Dave Rempis – alto/tenor/baritone saxophone
Fred Lonberg-Holm - cello
Paal Nilssen-Love - drums
This free-wheeling trio first came together at a closed session in 2009, and as any fan of improvised music can imagine, the band hit hard from the first note and hasn’t looked back since. The unabashed energy of Rempis and Nilssen-Love, coupled with the electrified cello antics of Lonberg-Holm, make for a powerful listening experience that combines driving grooves with noisy textures and occasional melodic interjections. These sliding and overlapping rhythms often give the music a feeling as if a rug is slowly being pulled out from underneath the listener while the music still maintains a strong forward momentum. Reference points include the Julius Hemphill groups of the 70's and 80's featuring Abdul Wadud, Ornette Coleman's Prime Time, and the early-70's explorations of Miles Davis' electric bands.
The band currently has eight releases under its belt, including Bastard String (self-released, 2010) Mechanisms (Clean Feed Records, 2012) Mi Casa es en Fuego (self-released, 2013), Both Ends (Bocian Records, 2014, LP only), Worse For The Wear (Aerophonic Records, 2015) and The Ballister Monologues (Astral Spirits, 2015, cassette only/limited edition). Slag (2017) and Low Level Stink (Dropa Disc, 2017) They’ve also toured both North America and Europe extensively in that time.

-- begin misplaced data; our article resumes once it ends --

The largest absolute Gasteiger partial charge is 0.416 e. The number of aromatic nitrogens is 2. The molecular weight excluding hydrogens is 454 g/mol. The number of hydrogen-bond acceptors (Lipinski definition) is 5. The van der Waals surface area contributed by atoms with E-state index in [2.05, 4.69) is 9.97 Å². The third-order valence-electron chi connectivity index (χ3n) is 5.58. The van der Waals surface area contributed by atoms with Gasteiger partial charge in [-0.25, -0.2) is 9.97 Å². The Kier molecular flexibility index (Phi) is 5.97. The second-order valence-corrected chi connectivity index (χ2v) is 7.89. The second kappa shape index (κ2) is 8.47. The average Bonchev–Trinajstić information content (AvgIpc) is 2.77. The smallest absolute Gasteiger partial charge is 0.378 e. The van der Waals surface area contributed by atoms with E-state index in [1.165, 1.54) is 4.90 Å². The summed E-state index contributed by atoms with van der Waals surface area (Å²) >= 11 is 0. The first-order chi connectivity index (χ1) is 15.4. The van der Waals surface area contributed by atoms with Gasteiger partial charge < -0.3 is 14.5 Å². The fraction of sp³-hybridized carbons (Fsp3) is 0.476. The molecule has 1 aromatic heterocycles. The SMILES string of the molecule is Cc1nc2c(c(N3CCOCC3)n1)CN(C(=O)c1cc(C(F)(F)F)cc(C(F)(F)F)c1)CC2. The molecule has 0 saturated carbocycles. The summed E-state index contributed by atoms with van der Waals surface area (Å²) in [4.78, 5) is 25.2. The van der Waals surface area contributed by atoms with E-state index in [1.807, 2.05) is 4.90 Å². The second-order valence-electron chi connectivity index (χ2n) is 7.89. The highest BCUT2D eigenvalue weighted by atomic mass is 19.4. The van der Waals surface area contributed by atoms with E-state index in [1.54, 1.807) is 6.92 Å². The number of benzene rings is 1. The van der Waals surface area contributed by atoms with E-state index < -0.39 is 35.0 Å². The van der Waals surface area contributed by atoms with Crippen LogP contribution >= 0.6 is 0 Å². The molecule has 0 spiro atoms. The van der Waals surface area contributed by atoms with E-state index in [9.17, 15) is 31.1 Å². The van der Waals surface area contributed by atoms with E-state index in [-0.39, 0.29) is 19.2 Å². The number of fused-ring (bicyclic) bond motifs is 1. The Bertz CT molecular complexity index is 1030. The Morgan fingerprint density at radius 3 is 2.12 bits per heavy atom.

Ballister is named after a crossbow, and they put a premium on aggression. There’s a freshness and sense of discovery in their wide-ranging music. But there’s also a deep and hard-earned understanding between these players which enables them to build tension to the point of shattering, and then surf gracefully upon the shards. -Bill Meyer DOWNBEAT MAGAZINE
Let’s hope that those who were at the Hideout in Chicago on June 16th of last year have sufficiently recovered in the meantime, because based on this live recording, they must at least have had their eyebrows scorched off. -Guy Peters FREEJAZZ.ORG
As with all excellent improvisation, the process is seamless, whether the trio is intertwining the cellist’s electronics with the drummer’s ride cymbal or whether they are burning up the stage to some old school energy jazz. The illusion created here is of controlled chaos where themes emerge from the wall of energy and the band directs the current. -Mark Corrotto ALLABOUTJAZZ
Ballister might start with the question,” what do we do with all this energy?” Rage, yes; but there is more…. The trio burns, but not for the sake of combustion. In between the uproar is the meat, the viscera, and the heart of sound. This trio finds beauty in the maelstrom. -The New York City Jazz Record